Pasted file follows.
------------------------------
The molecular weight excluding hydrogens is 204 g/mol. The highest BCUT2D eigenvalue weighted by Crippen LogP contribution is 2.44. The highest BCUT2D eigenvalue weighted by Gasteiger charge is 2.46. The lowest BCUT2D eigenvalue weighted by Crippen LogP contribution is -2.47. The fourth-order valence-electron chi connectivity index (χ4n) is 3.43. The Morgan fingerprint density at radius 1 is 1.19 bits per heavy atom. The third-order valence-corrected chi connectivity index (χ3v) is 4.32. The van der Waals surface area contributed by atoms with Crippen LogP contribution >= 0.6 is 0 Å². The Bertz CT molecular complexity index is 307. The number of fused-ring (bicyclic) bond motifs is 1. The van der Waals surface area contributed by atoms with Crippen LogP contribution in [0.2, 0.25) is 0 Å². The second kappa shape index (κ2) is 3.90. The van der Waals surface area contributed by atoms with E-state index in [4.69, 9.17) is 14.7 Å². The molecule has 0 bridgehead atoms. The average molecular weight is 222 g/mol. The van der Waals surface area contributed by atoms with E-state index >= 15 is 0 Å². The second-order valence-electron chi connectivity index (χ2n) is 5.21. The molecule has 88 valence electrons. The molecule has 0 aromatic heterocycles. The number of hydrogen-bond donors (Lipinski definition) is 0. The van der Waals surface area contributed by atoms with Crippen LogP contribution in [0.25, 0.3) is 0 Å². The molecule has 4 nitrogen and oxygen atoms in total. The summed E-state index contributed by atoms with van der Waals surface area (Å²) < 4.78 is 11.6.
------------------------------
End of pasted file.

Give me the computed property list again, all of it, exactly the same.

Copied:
The molecular weight excluding hydrogens is 204 g/mol. The highest BCUT2D eigenvalue weighted by Crippen LogP contribution is 2.44. The highest BCUT2D eigenvalue weighted by Gasteiger charge is 2.46. The lowest BCUT2D eigenvalue weighted by Crippen LogP contribution is -2.47. The fourth-order valence-electron chi connectivity index (χ4n) is 3.43. The Morgan fingerprint density at radius 1 is 1.19 bits per heavy atom. The third-order valence-corrected chi connectivity index (χ3v) is 4.32. The van der Waals surface area contributed by atoms with Crippen LogP contribution >= 0.6 is 0 Å². The Bertz CT molecular complexity index is 307. The number of fused-ring (bicyclic) bond motifs is 1. The van der Waals surface area contributed by atoms with Crippen LogP contribution in [0.2, 0.25) is 0 Å². The second kappa shape index (κ2) is 3.90. The van der Waals surface area contributed by atoms with E-state index in [4.69, 9.17) is 14.7 Å². The molecule has 0 bridgehead atoms. The average molecular weight is 222 g/mol. The van der Waals surface area contributed by atoms with E-state index >= 15 is 0 Å². The second-order valence-electron chi connectivity index (χ2n) is 5.21. The molecule has 88 valence electrons. The molecule has 0 aromatic heterocycles. The number of hydrogen-bond donors (Lipinski definition) is 0. The van der Waals surface area contributed by atoms with Crippen LogP contribution in [0.25, 0.3) is 0 Å². The molecule has 4 nitrogen and oxygen atoms in total. The summed E-state index contributed by atoms with van der Waals surface area (Å²) < 4.78 is 11.6.